Red Sox

These 10 Red Sox starred as midseason call-ups

Rafael Devers, take note.

Dustin Pedroia and Jacoby Ellsbury react after scoring in the sixth inning during a game against the New York Yankees on September 15, 2007. The Boston Globe

Midseason call-ups can be a tricky thing. Sometimes, players who will be great start off poorly. Dustin Pedroia, Mo Vaughn and Nomar Garciaparra all fit that bill. Sometimes, players who come up and do great in their first taste of the Show fizzle out in subsequent seasons. What type of call-up Rafael Devers becomes remains to be seen, but while we’re waiting to see what kind of big leaguer he becomes, I thought we might take a trip down memory lane to see which Red Sox position players have been the best midseason call-ups.

We’ll give bonus points to players who came up and helped in a pennant race. Being a first-time big leaguer is stressful enough – being one in the middle of a playoff push when your contributions are actually meaningful is even harder. Also, we’re looking for players who didn’t come up until the season was half over, at least. Players like Will Middlebrooks or Leon Culberson who came up in May technically were call-ups, but if we’re trying to find who Devers may or may stack up against, they don’t really make for apples-to-apples comparisons, since they had an extra two months of playing time.


Honorable Mentions: John Godwin (1905), Mel Almada (1933), Dwight Evans (1972), Todd Benzinger (1987)

10. Morgan Burkhart

Debut: June 27, 2000, 95 plate appearances, 4 home runs, .288/.442/.493, 141 wRC+, 0.5 WAR

Burkhart was ahead of his time. His batted ball profile – lots of walks, lots of strikeouts – has become the norm today, or at the very least it is not frowned upon. He came up in late June as the Sox started to slip out from the top of the division, and provided a shot in the arm. For a month, he was the starting designated hitter, and helped keep the Sox in the division race. A Dan Duquette special if there ever was one, Burkhart was named the Independent (Leagues) Player of the Year by Baseball America before coming to Boston, and after his 2000 big-league stint, BA would name the Winter Player of the Year for his work with the Navajoa Mayos of the Mexican Pacific League, but he would never again capture the glory in MLB.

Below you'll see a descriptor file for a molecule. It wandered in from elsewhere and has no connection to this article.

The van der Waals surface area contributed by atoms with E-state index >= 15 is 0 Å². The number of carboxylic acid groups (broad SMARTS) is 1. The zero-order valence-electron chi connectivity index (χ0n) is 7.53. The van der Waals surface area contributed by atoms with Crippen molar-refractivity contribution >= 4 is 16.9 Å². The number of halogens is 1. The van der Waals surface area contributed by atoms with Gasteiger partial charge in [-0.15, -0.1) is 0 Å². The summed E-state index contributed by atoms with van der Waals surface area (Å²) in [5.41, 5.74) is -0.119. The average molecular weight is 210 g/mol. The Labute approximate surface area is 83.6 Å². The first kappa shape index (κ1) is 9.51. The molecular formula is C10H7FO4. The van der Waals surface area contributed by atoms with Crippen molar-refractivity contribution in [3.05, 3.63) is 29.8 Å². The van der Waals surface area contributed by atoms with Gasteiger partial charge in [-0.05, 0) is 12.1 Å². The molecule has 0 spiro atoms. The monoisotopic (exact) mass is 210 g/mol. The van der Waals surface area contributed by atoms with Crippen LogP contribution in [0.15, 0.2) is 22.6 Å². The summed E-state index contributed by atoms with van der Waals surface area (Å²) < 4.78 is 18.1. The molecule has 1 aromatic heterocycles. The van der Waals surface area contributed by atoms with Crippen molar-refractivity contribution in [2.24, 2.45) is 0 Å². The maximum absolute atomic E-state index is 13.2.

9. Andrew Benintendi

Debut: Aug. 2, 2016, 118 PA, 2 HR, .295/.359/.476, 120 wRC+, 0.6 WAR

Surely you’ll remember this debut. Last summer, Benintendi came up and rescued the strong side of the left-field job from an injured Brock Holt and a not-quite-good-enough Bryce Brentz. Together with Chris Young, the Green Monster was once again well patrolled. Just 22 at the time of his debut, he proved he was ready for his moment when he homered in his first playoff at-bat, proving to be one of the few bright spots in an otherwise forgettable playoff series. He hasn’t quite lived up to the hype this season, but he has shown glimpses, and his future remains bright.


8. Fred Lynn

Debut: Sept. 5, 1974, 51 PA, 2 HR, .419/.490/.698, 226 wRC+, 0.8 WAR

If we were looking just at the rate statistics, Lynn would be No. 1 with a bullet. It’d be hard to concentrate more awesomeness into such a small space of playing time. Interestingly, Lynn’s debut was the last time the 1974 Red Sox would find themselves in first place, as they went from having a 2-game lead on Sept. 1 to finishing seven games out by the end of the season. It was quite the swoon, though it certainly wasn’t Lynn’s fault. By the end of the following season, he’d be an All-Star, Gold Glover, Rookie of the Year, MVP and very nearly a World Series champion.

7. John Valentin

Debut: July 27, 1992, 212 PA, 5 HR, .276/.351/.427, 116 wRC+, 0.9 WAR

Shortstop Luis Rivera was always known as a good glove man, and at shortstop, the priority is the leather. But even with good defense, light-hitting players have their limits. On July 26, 1992, Rivera was hitting .220/.299/.260, with nearly as many strikeouts (48) as hits (55). Enter Valentin. Johnny V didn’t take off right away – he posted just a .695 OPS from his debut at the end of July through the end of August. But in September, he would take off, as he hit .309/.389/.468. Overall for his debut season, he walked more times than he struck out, something he would repeat in subsequent, full seasons, and would go on to have a solid career on the left side of the Red Sox infield.